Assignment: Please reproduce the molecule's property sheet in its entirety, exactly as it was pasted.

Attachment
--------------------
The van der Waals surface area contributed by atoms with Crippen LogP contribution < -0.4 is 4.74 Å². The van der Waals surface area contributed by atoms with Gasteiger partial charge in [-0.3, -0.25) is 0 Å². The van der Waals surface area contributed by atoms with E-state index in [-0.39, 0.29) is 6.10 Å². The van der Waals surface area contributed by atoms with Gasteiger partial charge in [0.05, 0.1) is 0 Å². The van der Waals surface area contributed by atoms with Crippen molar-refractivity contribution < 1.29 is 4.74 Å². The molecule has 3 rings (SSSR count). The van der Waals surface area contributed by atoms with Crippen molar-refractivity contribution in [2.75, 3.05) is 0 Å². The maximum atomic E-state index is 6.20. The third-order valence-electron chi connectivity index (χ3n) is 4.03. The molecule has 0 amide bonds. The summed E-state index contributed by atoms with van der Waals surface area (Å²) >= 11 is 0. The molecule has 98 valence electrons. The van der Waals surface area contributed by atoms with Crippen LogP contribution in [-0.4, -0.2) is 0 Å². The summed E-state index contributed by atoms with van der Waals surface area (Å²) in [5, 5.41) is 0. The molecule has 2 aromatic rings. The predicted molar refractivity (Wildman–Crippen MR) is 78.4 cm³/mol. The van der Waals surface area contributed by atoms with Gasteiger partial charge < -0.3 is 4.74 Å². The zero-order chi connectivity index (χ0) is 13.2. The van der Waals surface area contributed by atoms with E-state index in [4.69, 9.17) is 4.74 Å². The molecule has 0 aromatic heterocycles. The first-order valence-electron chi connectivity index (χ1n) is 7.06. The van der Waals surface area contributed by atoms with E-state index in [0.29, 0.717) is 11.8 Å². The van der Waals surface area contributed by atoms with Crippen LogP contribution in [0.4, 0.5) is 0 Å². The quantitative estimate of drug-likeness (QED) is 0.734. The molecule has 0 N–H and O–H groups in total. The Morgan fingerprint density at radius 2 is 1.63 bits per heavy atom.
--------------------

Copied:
The van der Waals surface area contributed by atoms with Crippen LogP contribution < -0.4 is 4.74 Å². The van der Waals surface area contributed by atoms with Gasteiger partial charge in [-0.3, -0.25) is 0 Å². The van der Waals surface area contributed by atoms with E-state index in [-0.39, 0.29) is 6.10 Å². The van der Waals surface area contributed by atoms with Gasteiger partial charge in [0.05, 0.1) is 0 Å². The van der Waals surface area contributed by atoms with Crippen molar-refractivity contribution < 1.29 is 4.74 Å². The molecule has 3 rings (SSSR count). The van der Waals surface area contributed by atoms with Crippen molar-refractivity contribution in [2.75, 3.05) is 0 Å². The maximum atomic E-state index is 6.20. The third-order valence-electron chi connectivity index (χ3n) is 4.03. The molecule has 0 amide bonds. The summed E-state index contributed by atoms with van der Waals surface area (Å²) >= 11 is 0. The molecule has 98 valence electrons. The van der Waals surface area contributed by atoms with Crippen LogP contribution in [-0.4, -0.2) is 0 Å². The summed E-state index contributed by atoms with van der Waals surface area (Å²) in [5, 5.41) is 0. The molecule has 2 aromatic rings. The predicted molar refractivity (Wildman–Crippen MR) is 78.4 cm³/mol. The van der Waals surface area contributed by atoms with Gasteiger partial charge < -0.3 is 4.74 Å². The zero-order chi connectivity index (χ0) is 13.2. The van der Waals surface area contributed by atoms with E-state index in [4.69, 9.17) is 4.74 Å². The molecule has 0 aromatic heterocycles. The first-order valence-electron chi connectivity index (χ1n) is 7.06. The van der Waals surface area contributed by atoms with E-state index in [0.29, 0.717) is 11.8 Å². The van der Waals surface area contributed by atoms with Crippen LogP contribution in [0.4, 0.5) is 0 Å². The quantitative estimate of drug-likeness (QED) is 0.734. The molecule has 0 N–H and O–H groups in total. The Morgan fingerprint density at radius 2 is 1.63 bits per heavy atom.